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God of War: Ascension

21:3029/03/2013Posted by Chris Braithwaite8 Comments

I should say at the outset that I’m a huge fan of the God of War series, and in many ways, the difficulties with reviewing God of War: Ascension as a fan of the series are the same faced by the game itself: it’s hard to avoid comparisons to previous games in the series. God of War and God of War 2 redefined ‘epic’ gameplay, and God of War 3 showed us how much further the PS3 was capable of pushing that. Many hoped that Ascension would show there was still life in the PS3’s old bones yet, but it doesn’t really push the series forward in any meaningful way. There was only so far that Kratos’ feud with Olympus could be escalated, and that point turned out to be when God of War 3 closed with Kratos beating Zeus to death with his bare hands. God of War: Ascension dials things back and attempts a more intimate, personal tale, set prior to the events that led to Kratos becoming the God of War.

The game opens with Kratos imprisoned by new antagonists the Furies for disavowing his oath to Ares. The prison is located in and around the gigantic, many-armed, Aegaeon the Hecatonchires, the original traitor to the Gods, who suffered the unfortunate punishment of being turned into prison for traitors. This opening is stylistically similar to that of previous games in the series – a multi-part boss battle across steadily destroyed environments. In this case the environment being destroyed is the Hecatonchires and his prison (which is a great environment) and it’s an entertaining sequence; part introduction to gameplay mechanics, part introduction to the story, and part showcase for the ever-more-ridiculous ways that Kratos can kill things. It’s visceral, epic, and has a hugely satisfying conclusion that makes Kratos feel like he’s already the God of War that he’s destined to become.

Sadly, the standard set by strong opening isn’t really continued across the rest of the game. The story is weak, and combat takes a step back from the standards set in previous games in the series. Sony Santa Monica’s attempt to go back to the start of Kratos’ ascension to God of War to define the journey that led him to the whole Zeus/fists affair is admirable, but it’s not particularly effective. Ascension doesn’t change or deepen Kratos’ motives from where they were at the outset of God of War (stunningly, he’s not a fan of Ares making him murder his own family), and there’s rarely any suspense with regard to the outcome we’re heading towards.

Beyond that, the storytelling is confused, jumping back to before Kratos’ imprisonment by the Furies without ever particularly justifying this narrative choice (a choice which also removes any momentum the story manages to generate). The Furies aren’t memorable characters either. In some way that might be due to suffering by comparison to the characters that Kratos has killed in previous games; those were the main characters of a mythology that has survived for over 3,000 years, while the Furies (the Erinyes in mythology) are minor characters at best.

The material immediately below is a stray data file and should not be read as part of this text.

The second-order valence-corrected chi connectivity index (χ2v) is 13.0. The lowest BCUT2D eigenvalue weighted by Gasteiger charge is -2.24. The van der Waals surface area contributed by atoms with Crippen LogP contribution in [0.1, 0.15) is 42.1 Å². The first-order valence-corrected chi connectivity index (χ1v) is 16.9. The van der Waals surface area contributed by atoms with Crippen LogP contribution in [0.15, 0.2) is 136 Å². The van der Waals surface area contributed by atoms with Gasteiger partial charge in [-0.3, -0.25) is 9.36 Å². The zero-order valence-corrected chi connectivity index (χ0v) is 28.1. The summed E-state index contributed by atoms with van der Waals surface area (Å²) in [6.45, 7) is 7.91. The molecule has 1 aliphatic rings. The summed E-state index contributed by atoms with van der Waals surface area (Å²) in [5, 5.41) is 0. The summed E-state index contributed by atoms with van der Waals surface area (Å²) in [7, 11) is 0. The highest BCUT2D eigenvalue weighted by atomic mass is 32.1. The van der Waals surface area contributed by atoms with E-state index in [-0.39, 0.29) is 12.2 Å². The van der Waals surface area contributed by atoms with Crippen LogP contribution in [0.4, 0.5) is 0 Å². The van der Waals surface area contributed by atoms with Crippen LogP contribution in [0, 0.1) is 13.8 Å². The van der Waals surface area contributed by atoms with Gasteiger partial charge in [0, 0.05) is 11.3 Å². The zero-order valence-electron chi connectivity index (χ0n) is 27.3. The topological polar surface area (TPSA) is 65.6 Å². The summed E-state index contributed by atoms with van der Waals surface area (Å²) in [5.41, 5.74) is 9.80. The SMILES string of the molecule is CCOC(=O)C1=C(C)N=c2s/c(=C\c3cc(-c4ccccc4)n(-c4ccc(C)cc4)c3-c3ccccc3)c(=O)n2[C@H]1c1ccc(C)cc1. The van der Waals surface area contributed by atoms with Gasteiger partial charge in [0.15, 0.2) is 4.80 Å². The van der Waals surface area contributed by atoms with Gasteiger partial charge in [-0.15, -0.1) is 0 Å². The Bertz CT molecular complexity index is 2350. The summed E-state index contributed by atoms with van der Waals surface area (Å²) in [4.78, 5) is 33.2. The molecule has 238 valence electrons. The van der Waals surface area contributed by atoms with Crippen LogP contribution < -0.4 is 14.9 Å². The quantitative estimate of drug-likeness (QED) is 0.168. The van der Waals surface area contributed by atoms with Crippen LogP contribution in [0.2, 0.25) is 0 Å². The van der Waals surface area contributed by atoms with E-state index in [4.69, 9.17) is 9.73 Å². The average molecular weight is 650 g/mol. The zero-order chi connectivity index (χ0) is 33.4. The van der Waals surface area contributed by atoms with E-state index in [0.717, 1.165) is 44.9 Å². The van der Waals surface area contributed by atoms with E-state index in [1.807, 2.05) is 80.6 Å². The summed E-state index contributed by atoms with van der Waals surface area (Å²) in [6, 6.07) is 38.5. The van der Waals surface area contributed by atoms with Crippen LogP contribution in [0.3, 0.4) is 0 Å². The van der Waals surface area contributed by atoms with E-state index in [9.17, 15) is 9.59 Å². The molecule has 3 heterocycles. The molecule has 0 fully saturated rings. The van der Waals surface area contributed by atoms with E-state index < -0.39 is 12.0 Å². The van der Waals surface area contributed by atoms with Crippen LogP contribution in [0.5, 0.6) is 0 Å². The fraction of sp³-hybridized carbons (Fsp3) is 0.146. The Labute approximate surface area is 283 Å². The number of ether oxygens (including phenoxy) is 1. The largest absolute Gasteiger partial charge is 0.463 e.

A game of this genre can still be great without a strong story or characters, as gameplay will always be king, and Ascension’s core gameplay is mostly unchanged from previous games, which guarantees a minimum level of quality. Frantic melee combat against mythological creatures, interspersed with puzzles and traversal sections, usually in massive environments, will always be quite good fun at least, but the gameplay still feels like it takes a step back from previous games in the series.

The traversal sections in the series have never been great, although the addition of high speed sliding (similar to flying sections in previous games) at least makes things a bit more action packed. Similarly, puzzles have never exactly been the main reason to buy a God of War game, but they’ve always been creative and interesting, and Ascension is no different. That’s especially true late in the game when a couple of gadgets add new dimensions of complexity to the puzzles.

But the reason to play God of War will always be the combat. Combat still consists of strong attacks, weak attacks and quick-time event finishing moves. A special mention for the QTEs: they are probably the most violent, brutal and downright fun in the series to date. By this point in the series your opinion of QTEs is probably pretty well defined, and there’s nothing that Ascension does that is likely to change your mind. Without resorting to cut scenes, they allow the player to pull off spectacular moves that wouldn’t be possible within the core gameplay, but the disconnect that exists between the QTEs and the core gameplay remains jarring. God of War has a history of using QTEs better than any other series, and that continues in Ascension: a QTE sequence in the latter stages during a fight with a kraken is arguably the standout moment of the entire game, and the QTE to kill Gorgons will never, ever stop being fun for fans of over-the-top violence.

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